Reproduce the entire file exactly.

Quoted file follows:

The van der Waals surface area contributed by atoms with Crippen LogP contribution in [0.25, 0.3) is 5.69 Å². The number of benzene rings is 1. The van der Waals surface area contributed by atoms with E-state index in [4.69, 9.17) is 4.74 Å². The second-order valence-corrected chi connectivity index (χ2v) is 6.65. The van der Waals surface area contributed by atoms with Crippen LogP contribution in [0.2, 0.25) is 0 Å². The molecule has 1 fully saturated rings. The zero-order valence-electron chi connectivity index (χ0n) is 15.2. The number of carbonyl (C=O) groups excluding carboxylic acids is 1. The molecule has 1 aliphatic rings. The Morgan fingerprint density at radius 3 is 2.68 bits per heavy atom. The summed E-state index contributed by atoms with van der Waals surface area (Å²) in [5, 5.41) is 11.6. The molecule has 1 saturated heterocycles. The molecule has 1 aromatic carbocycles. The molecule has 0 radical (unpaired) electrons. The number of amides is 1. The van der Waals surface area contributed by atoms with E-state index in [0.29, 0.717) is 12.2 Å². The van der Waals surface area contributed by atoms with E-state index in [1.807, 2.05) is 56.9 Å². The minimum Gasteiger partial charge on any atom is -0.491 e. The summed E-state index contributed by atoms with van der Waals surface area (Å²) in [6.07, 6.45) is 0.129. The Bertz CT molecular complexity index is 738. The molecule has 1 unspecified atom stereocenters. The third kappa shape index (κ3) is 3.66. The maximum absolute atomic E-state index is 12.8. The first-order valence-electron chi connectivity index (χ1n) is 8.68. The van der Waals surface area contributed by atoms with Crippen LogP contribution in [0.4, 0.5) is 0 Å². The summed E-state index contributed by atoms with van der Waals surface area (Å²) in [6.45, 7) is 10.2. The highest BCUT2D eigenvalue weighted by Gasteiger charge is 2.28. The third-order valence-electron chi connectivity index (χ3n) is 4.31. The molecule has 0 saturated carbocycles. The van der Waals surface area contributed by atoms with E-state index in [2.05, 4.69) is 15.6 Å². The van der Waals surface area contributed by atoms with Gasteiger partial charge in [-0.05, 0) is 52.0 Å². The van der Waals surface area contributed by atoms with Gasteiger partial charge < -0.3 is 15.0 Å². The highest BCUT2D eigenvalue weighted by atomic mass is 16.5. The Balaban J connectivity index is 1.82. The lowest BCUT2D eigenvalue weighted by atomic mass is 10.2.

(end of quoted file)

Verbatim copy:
The van der Waals surface area contributed by atoms with Crippen LogP contribution in [0.25, 0.3) is 5.69 Å². The number of benzene rings is 1. The van der Waals surface area contributed by atoms with E-state index in [4.69, 9.17) is 4.74 Å². The second-order valence-corrected chi connectivity index (χ2v) is 6.65. The van der Waals surface area contributed by atoms with Crippen LogP contribution in [0.2, 0.25) is 0 Å². The molecule has 1 fully saturated rings. The zero-order valence-electron chi connectivity index (χ0n) is 15.2. The number of carbonyl (C=O) groups excluding carboxylic acids is 1. The molecule has 1 aliphatic rings. The Morgan fingerprint density at radius 3 is 2.68 bits per heavy atom. The summed E-state index contributed by atoms with van der Waals surface area (Å²) in [5, 5.41) is 11.6. The molecule has 1 saturated heterocycles. The molecule has 1 aromatic carbocycles. The molecule has 0 radical (unpaired) electrons. The number of amides is 1. The van der Waals surface area contributed by atoms with E-state index in [0.29, 0.717) is 12.2 Å². The van der Waals surface area contributed by atoms with E-state index in [1.807, 2.05) is 56.9 Å². The minimum Gasteiger partial charge on any atom is -0.491 e. The summed E-state index contributed by atoms with van der Waals surface area (Å²) in [6.07, 6.45) is 0.129. The Bertz CT molecular complexity index is 738. The molecule has 1 unspecified atom stereocenters. The third kappa shape index (κ3) is 3.66. The maximum absolute atomic E-state index is 12.8. The first-order valence-electron chi connectivity index (χ1n) is 8.68. The van der Waals surface area contributed by atoms with Crippen LogP contribution in [0.4, 0.5) is 0 Å². The summed E-state index contributed by atoms with van der Waals surface area (Å²) in [6.45, 7) is 10.2. The highest BCUT2D eigenvalue weighted by Gasteiger charge is 2.28. The third-order valence-electron chi connectivity index (χ3n) is 4.31. The molecule has 0 saturated carbocycles. The van der Waals surface area contributed by atoms with E-state index in [2.05, 4.69) is 15.6 Å². The van der Waals surface area contributed by atoms with Gasteiger partial charge in [-0.05, 0) is 52.0 Å². The van der Waals surface area contributed by atoms with Gasteiger partial charge < -0.3 is 15.0 Å². The highest BCUT2D eigenvalue weighted by atomic mass is 16.5. The Balaban J connectivity index is 1.82. The lowest BCUT2D eigenvalue weighted by atomic mass is 10.2.